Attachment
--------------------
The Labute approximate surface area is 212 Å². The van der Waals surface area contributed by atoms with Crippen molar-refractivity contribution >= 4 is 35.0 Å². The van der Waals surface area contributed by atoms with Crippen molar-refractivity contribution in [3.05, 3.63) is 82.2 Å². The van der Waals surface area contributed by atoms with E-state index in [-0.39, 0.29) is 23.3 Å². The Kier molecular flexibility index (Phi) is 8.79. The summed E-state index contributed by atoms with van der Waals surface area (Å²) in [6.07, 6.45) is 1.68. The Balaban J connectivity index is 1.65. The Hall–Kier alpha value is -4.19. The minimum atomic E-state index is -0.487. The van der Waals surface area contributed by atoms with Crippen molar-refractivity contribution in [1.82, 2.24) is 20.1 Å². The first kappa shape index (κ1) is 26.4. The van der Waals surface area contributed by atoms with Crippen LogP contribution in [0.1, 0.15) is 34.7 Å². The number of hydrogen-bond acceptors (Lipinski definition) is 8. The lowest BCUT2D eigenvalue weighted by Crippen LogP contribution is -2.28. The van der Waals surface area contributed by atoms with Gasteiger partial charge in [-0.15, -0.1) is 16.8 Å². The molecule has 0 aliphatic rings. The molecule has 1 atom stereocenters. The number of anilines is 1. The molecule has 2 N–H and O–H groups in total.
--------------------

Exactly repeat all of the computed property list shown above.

The Labute approximate surface area is 212 Å². The van der Waals surface area contributed by atoms with Crippen molar-refractivity contribution >= 4 is 35.0 Å². The van der Waals surface area contributed by atoms with Crippen molar-refractivity contribution in [3.05, 3.63) is 82.2 Å². The van der Waals surface area contributed by atoms with E-state index in [-0.39, 0.29) is 23.3 Å². The Kier molecular flexibility index (Phi) is 8.79. The summed E-state index contributed by atoms with van der Waals surface area (Å²) in [6.07, 6.45) is 1.68. The Balaban J connectivity index is 1.65. The Hall–Kier alpha value is -4.19. The minimum atomic E-state index is -0.487. The van der Waals surface area contributed by atoms with Crippen molar-refractivity contribution in [1.82, 2.24) is 20.1 Å². The first kappa shape index (κ1) is 26.4. The van der Waals surface area contributed by atoms with Crippen LogP contribution in [0.1, 0.15) is 34.7 Å². The number of hydrogen-bond acceptors (Lipinski definition) is 8. The lowest BCUT2D eigenvalue weighted by Crippen LogP contribution is -2.28. The van der Waals surface area contributed by atoms with Gasteiger partial charge in [-0.15, -0.1) is 16.8 Å². The molecule has 0 aliphatic rings. The molecule has 1 atom stereocenters. The number of anilines is 1. The molecule has 2 N–H and O–H groups in total.